Filming location for spaghetti westerns in Almería, Spain

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© 1987-2016
Scott Larson

Building façade in Cannes, France

Short Films Seen at the 2006 Cork Film Festival

These are various and sundry short films that were shown before the evening features…

Eut-elle été criminelle… (Even If She Had Been a Criminal…) literally fast-forwards us through early 20th-century European history and slows down at the 1944 liberation of France. Archival footage then lingers on the public punishment, typified by head shaving, of women who were known or suspected to have collaborated with the occupiers. The jury winner for best international short, Jean-Gabriel Périot’s film seems to be making some point. Are we meant to be shocked by the public humiliations? What you think may have a lot to do with your age. (Seen 15 October 2006)

The Faeries of Blackheath Woods, a cautionary tale for children who don’t heed their parents, starts out like a Disney-like fantasy. Little Melissa, who looks to be living in the Victorian age, is on an idyllic picnic with her parents. To her delight, she comes across fairies, who lead her into the woods. This splendid-looking three-minute epic was directed by Ciaran Foy and got the jury prize for the best Irish short. (Seen 15 October 2006)

Fish features perhaps the ugliest thing ever to be pulled out of the sea. It is disturbing, kind of like the baby in Eraserhead. What does it mean? Something about collecting the strange odds and ends of life’s debris? And what of the young man and woman, apparently living rough on the waterfront? Are they part of life’s debris as well? This strange and thought-provoking 13-minute film is by Australia’s Eron Sheean. (Seen 10 October 2006)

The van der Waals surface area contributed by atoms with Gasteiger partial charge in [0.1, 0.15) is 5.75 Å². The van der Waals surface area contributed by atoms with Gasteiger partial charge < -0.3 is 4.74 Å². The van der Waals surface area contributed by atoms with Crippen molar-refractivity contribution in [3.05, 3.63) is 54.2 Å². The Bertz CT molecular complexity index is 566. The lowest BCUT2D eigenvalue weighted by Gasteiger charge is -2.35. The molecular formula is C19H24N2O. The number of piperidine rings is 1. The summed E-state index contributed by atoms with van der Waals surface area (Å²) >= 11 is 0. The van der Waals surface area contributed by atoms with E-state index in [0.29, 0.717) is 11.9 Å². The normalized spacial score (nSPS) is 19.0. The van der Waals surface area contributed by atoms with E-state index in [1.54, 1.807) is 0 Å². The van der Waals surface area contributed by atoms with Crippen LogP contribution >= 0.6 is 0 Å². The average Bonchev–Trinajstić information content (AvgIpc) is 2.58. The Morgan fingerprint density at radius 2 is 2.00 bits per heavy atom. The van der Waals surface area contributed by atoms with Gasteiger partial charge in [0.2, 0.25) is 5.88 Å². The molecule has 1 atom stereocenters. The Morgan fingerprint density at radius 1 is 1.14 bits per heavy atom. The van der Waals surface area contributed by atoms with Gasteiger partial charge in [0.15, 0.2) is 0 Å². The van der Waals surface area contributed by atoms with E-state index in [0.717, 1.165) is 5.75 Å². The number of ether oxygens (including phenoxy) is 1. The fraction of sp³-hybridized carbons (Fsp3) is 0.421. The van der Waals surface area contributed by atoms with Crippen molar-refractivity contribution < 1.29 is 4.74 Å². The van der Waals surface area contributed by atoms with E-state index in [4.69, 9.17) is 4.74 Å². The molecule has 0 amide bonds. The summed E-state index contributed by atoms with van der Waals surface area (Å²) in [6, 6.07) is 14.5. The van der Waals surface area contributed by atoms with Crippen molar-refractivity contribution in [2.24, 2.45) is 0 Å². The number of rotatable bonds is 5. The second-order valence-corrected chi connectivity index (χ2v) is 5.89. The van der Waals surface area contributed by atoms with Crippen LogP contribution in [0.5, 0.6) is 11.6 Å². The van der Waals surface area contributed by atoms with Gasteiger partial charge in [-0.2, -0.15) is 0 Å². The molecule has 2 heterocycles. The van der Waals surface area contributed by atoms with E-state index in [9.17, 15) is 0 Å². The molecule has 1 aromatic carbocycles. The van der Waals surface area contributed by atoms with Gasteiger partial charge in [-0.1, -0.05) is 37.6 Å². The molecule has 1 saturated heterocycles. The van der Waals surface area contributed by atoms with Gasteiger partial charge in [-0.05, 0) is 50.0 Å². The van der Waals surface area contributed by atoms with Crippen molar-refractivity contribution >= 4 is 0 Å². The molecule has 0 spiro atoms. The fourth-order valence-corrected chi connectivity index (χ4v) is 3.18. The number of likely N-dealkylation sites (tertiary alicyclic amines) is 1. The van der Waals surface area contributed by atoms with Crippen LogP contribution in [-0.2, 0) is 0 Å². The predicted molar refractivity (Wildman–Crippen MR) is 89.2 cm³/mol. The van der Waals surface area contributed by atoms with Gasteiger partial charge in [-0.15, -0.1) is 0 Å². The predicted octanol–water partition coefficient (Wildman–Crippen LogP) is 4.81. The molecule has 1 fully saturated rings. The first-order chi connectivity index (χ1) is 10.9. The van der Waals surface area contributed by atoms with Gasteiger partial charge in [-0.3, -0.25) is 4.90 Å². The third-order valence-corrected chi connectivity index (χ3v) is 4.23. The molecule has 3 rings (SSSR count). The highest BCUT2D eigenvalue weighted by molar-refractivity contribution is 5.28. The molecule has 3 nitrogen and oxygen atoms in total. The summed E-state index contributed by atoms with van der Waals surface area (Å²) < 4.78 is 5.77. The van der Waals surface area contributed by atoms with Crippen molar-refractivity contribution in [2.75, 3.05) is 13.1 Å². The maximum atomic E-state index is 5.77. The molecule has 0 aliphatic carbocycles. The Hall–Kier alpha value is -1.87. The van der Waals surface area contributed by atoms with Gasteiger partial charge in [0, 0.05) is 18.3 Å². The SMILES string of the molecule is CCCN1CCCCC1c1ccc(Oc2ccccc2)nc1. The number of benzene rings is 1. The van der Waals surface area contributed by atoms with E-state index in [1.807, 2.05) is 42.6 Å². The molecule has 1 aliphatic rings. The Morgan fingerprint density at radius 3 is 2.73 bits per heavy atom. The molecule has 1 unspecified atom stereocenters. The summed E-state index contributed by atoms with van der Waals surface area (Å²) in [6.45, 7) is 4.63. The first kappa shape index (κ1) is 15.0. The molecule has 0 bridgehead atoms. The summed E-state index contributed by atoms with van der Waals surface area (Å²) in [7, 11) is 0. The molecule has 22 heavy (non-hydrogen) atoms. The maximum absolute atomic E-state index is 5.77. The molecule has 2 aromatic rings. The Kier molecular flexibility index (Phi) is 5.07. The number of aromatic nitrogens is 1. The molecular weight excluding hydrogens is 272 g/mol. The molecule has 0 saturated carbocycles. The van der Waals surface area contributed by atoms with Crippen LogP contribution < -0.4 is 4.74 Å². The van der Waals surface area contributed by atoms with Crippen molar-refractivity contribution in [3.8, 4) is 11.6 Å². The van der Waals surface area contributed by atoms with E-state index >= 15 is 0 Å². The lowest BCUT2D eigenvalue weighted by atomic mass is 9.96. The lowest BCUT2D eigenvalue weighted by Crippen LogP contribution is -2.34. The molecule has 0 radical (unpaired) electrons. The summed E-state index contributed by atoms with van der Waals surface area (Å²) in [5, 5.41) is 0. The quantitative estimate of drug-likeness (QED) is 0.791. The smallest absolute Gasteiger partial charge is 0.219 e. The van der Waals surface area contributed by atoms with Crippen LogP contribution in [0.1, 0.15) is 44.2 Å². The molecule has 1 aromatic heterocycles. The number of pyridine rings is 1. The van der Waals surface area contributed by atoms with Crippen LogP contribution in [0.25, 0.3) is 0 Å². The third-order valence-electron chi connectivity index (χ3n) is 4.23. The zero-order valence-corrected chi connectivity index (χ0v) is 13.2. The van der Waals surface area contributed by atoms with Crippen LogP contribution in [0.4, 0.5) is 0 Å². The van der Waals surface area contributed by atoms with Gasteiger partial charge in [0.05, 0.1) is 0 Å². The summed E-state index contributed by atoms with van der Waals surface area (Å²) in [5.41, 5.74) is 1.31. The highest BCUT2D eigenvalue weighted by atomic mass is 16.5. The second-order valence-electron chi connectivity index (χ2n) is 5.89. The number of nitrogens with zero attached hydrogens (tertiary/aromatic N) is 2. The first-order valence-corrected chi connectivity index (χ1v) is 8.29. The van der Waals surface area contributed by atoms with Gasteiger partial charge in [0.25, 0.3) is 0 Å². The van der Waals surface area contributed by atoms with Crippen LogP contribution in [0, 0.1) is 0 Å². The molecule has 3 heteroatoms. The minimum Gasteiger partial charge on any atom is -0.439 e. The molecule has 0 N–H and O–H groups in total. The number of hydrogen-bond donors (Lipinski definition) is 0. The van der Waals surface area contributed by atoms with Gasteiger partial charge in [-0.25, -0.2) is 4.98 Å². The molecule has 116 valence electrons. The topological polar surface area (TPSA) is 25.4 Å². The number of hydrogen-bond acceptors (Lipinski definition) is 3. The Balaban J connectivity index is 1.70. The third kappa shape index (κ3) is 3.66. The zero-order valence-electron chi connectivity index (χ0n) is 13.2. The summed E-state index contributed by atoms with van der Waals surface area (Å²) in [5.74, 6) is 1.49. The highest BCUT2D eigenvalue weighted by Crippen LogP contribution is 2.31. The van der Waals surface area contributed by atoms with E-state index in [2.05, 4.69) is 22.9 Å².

Imagine This is a tour de force of clever editing work and the absolute perfect short film to warm up the Cork Film Festival opening night audience for the main feature (which similarly used clever editing techniques), Death of a President. I cannot even begin to, um, imagine how much time and effort Irish director John Callaghan went into piecing together the myriad sound bites to make George W. Bush sing (sort of) John Lennon’s classic peace anthem Imagine. Count the edits yourself. This is on YouTube. (Seen 8 October 2006)

Les Volets (The Shutters), makes a not-so-subtle comment on the movie business, but it makes a much more profound statement about life’s priorities and the universality of human experience. A 12-minute film by Lyèce Boukhitine, it tells the simplest of stories. A gofer on a location film shoot, in Brittany, is asked to cross a field and ask the residents of a house to open their window shutters, so that the shot will look better. More than the shutters get opened. (Seen 14 October 2006)